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Prim v. Ensign United States Drilling, Inc.

United States District Court, D. Colorado

September 30, 2019

MATTHEW PRIM, individually and on behalf of all others similarly situated, Plaintiff,
v.
ENSIGN UNITED STATES DRILLING, INC., Defendant.

          ORDER

          PHILIP A. BRIMMER CHIEF UNITED STATES DISTRICT JUDGE

         This matter is before the Court on Plaintiff’s Unopposed Motion for Preliminary Conditional Certification of Proposed Settlement Class and Preliminary Approval of the Parties’ Proposed Settlement and Notice to Putative Class Members [Docket No. 49]. Plaintiff renews his request that the Court approve the parties’ settlement of plaintiff’s claims under the Fair Labor Standards Act (“FLSA”), 29 U.S.C. § 201 et seq. The Court has jurisdiction pursuant to 28 U.S.C. § 1331.

         I. BACKGROUND

         On September 30, 2015, plaintiff filed his complaint, individually and on behalf of all others similarly situated, alleging that defendants violated the FLSA. Docket No. 1. Plaintiff was employed by defendant and worked in an oilfield as an hourly employee. Id. at 2, ¶ 7. Plaintiff and other employees received bonuses as a component of their compensation including “Safety Bonuses and/or Performance Bonuses.” Id., ¶ 8. Defendant excluded these bonuses from calculations of plaintiff’s and other employees’ regular rate of pay, and therefore failed to pay plaintiff and the putative class members overtime at the rate required by the FLSA. Id. at 2-3, ¶ 9.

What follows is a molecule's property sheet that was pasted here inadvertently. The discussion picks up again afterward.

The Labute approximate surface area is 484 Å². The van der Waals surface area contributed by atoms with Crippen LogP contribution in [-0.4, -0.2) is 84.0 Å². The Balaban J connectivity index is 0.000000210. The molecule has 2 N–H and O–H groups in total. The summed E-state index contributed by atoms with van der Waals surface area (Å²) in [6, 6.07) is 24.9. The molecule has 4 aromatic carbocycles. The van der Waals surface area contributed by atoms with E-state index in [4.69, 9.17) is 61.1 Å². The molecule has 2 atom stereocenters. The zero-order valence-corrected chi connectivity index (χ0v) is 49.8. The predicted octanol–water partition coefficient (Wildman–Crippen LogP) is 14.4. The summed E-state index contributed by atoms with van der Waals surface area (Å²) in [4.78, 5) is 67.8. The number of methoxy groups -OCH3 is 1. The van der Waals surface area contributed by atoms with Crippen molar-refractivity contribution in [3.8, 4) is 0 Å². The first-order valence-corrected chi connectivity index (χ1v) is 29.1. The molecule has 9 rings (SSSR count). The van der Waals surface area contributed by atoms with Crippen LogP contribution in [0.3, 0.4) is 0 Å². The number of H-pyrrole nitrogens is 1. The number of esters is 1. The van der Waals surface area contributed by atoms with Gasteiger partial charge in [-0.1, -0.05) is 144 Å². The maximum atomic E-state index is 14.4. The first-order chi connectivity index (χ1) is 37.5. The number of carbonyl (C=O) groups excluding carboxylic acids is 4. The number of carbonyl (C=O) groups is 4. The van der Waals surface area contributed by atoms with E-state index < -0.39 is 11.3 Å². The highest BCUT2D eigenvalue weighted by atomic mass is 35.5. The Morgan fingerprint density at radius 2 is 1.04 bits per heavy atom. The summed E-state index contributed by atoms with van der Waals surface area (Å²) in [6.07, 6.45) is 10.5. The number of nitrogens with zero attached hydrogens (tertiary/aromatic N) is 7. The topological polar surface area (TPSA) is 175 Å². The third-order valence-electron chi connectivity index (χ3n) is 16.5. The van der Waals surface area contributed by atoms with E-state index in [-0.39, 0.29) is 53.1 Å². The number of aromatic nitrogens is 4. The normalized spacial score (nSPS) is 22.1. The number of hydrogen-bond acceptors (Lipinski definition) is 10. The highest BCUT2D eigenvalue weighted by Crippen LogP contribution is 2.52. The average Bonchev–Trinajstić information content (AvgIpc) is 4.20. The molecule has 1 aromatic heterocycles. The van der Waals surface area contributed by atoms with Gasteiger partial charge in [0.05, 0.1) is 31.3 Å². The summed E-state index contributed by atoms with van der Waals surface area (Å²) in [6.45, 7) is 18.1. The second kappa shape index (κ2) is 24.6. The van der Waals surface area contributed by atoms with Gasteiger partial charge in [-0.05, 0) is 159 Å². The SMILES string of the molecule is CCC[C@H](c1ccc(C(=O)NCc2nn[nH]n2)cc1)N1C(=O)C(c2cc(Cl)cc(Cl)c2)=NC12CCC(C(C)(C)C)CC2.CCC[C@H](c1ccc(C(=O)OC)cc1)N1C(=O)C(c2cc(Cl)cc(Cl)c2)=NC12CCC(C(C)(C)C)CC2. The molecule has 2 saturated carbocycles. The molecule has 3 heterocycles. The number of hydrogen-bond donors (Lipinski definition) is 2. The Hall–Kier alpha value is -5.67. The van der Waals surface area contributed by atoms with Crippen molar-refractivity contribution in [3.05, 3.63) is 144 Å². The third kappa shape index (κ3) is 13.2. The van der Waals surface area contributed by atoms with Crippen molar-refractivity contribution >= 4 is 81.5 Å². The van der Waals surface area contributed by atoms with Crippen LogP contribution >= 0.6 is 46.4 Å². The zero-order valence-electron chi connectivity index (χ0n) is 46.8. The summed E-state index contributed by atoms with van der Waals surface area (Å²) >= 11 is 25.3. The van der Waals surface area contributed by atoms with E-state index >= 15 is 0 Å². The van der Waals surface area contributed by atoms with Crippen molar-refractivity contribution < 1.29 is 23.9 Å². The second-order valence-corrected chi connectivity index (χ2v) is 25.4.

On February 15, 2017, plaintiff filed a motion seeking approval of the settlement between the parties and dismissal of this lawsuit with prejudice. Docket No. 33. The Court denied the motion without prejudice, noting several issues that prevented the Court from being able to approve the parties’ settlement. Docket No. 39. Specifically, the Court found that: (1) plaintiff had not provided sufficient information to support final class certification; (2) there were insufficient facts demonstrating a bona fide dispute; (3) “the impact of the settlement on the class [was] too opaque” to allow the Court to determine whether the settlement was fair and reasonable; (4) the parties had offered no explanation as to why it was appropriate to require class members to abide by a confidentiality agreement; and (5) plaintiff’s request for attorney’s fees failed to address 11 out of 12 of the Johnson factors. Id.